In heraldry, orange is a tincture, rarely used other than in Catalan, South African, French municipal and American military heraldry. As a colour, Orange should be used against metals in order not to contravene the rule of tincture. Orange is distinct not only from Gules (red), but also from Tenné (or Tanné), which originated as the light-brownish colour of tanned leather, and from Carnation, used for the depiction of white human skin.

Orange was not allocated a pattern in the system of hatching developed in the early 17th century, but later received one in the form of a series of vertical lines of dots and dashes (a hybrid of the vertical lines used to represent Gules, and the dots used to represent Or).[1]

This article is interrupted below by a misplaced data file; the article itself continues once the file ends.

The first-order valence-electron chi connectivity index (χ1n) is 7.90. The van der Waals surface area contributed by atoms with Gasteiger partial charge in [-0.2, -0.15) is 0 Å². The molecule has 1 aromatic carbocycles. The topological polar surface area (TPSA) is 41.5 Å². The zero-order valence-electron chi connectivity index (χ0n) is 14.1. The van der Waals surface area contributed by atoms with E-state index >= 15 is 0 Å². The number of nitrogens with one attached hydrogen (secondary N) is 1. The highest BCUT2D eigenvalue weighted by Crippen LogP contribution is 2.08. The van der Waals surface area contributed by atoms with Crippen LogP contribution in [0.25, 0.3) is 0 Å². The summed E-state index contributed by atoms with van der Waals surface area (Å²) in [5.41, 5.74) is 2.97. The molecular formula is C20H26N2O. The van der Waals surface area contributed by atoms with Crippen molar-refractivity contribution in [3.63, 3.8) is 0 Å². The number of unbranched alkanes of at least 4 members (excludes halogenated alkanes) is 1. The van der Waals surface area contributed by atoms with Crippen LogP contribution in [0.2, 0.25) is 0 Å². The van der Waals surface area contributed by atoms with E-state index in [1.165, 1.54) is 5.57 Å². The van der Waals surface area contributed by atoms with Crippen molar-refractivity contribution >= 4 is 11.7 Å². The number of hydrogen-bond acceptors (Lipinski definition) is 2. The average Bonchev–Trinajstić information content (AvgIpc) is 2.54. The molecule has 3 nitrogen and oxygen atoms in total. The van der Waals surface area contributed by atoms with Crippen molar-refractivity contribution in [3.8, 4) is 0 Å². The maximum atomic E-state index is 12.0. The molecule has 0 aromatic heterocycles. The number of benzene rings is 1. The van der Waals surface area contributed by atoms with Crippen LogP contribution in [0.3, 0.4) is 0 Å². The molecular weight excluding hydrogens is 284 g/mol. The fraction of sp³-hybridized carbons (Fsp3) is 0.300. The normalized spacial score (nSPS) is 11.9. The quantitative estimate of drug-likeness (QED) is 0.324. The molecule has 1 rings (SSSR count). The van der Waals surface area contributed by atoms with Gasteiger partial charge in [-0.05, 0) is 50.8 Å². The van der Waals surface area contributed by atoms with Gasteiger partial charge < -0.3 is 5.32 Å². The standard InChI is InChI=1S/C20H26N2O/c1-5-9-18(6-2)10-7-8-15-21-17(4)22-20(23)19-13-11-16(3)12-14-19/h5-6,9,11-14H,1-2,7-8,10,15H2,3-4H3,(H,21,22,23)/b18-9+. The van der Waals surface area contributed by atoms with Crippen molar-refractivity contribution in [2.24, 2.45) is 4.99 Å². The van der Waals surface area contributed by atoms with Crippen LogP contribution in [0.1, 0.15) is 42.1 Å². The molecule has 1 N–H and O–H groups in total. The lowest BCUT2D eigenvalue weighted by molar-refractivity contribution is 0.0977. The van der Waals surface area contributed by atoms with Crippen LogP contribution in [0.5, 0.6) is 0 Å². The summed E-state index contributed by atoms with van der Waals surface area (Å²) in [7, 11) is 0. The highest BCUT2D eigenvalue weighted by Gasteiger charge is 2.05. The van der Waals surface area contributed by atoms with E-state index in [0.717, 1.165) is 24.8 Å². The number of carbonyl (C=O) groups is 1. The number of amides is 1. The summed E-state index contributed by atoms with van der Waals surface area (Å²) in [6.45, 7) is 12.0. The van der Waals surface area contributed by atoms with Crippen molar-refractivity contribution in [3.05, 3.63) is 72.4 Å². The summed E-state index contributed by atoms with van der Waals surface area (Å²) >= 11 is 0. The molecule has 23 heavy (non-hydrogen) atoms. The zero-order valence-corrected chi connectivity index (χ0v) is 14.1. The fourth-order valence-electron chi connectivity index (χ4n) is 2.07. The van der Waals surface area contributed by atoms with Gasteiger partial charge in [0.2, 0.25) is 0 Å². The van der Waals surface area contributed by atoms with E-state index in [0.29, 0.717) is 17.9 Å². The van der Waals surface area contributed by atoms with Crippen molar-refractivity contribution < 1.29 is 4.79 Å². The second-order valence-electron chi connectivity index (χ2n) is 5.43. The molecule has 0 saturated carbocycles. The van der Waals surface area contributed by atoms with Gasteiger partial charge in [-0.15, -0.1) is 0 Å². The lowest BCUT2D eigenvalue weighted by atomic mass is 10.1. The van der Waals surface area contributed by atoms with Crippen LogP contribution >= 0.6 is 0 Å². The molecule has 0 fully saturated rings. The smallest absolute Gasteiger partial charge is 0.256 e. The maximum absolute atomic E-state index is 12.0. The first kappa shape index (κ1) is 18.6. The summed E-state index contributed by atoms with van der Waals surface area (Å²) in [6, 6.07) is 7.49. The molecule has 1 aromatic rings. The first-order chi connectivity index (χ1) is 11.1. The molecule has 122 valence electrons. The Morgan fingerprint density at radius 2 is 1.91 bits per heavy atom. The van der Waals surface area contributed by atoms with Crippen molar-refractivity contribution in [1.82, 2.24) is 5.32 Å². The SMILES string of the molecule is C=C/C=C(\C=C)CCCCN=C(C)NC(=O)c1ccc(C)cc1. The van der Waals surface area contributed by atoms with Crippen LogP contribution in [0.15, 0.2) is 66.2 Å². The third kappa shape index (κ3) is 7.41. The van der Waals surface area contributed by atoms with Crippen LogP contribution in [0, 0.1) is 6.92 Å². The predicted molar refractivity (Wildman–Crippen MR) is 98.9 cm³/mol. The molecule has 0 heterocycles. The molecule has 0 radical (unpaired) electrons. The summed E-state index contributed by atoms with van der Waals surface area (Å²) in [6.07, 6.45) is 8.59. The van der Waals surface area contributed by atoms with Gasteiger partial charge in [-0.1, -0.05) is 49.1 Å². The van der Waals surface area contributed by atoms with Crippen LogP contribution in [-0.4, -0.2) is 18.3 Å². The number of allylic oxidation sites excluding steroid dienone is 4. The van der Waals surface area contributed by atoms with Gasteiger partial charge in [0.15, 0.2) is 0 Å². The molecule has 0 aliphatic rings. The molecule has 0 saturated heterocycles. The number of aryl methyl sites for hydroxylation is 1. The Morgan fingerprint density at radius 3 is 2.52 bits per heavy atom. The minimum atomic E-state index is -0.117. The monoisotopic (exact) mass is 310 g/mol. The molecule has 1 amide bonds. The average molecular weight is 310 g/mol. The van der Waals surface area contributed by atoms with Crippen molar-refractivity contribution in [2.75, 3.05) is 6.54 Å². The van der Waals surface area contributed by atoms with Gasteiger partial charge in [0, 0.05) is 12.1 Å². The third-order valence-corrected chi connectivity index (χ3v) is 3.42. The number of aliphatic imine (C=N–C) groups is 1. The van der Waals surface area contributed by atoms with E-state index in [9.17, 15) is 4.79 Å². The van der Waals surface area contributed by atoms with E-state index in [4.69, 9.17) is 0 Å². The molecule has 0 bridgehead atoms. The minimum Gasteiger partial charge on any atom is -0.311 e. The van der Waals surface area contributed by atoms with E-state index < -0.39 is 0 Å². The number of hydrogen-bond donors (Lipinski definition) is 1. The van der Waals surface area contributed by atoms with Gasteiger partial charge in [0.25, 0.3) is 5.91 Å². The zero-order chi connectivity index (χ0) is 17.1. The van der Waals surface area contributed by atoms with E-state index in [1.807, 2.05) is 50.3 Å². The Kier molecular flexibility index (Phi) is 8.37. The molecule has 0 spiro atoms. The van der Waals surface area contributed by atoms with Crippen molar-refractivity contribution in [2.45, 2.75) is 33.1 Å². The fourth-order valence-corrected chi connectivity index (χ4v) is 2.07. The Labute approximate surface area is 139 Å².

The orange colour used in heraldry should be rich and deep enough to be clearly distinguished from both metals, Argent (white) and Or (yellow), and from Gules (red), Tenné (light brown) and Carnation (flesh-colour).



  1. ^ Fox-Davies, A. C. (1969) [1909]. Brooke-Little, J. P. (ed.). A Complete Guide to Heraldry. London: Thomas Nelson. pp. 60–61.